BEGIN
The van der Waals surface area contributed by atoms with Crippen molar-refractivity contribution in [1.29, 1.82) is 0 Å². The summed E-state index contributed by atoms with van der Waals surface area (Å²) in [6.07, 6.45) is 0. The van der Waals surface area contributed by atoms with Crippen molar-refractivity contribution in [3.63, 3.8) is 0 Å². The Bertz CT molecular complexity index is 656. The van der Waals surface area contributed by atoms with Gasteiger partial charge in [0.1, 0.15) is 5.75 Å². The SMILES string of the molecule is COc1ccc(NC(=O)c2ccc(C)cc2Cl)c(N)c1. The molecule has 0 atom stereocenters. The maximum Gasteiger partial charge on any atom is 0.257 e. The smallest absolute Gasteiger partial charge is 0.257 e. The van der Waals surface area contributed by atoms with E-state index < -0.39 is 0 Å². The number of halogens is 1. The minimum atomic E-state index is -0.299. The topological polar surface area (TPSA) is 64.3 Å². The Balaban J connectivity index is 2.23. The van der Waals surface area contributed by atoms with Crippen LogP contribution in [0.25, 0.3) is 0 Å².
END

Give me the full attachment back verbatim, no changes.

The van der Waals surface area contributed by atoms with Crippen molar-refractivity contribution in [1.29, 1.82) is 0 Å². The summed E-state index contributed by atoms with van der Waals surface area (Å²) in [6.07, 6.45) is 0. The van der Waals surface area contributed by atoms with Crippen molar-refractivity contribution in [3.63, 3.8) is 0 Å². The Bertz CT molecular complexity index is 656. The van der Waals surface area contributed by atoms with Gasteiger partial charge in [0.1, 0.15) is 5.75 Å². The SMILES string of the molecule is COc1ccc(NC(=O)c2ccc(C)cc2Cl)c(N)c1. The molecule has 0 atom stereocenters. The maximum Gasteiger partial charge on any atom is 0.257 e. The smallest absolute Gasteiger partial charge is 0.257 e. The van der Waals surface area contributed by atoms with E-state index < -0.39 is 0 Å². The number of halogens is 1. The minimum atomic E-state index is -0.299. The topological polar surface area (TPSA) is 64.3 Å². The Balaban J connectivity index is 2.23. The van der Waals surface area contributed by atoms with Crippen LogP contribution in [0.25, 0.3) is 0 Å².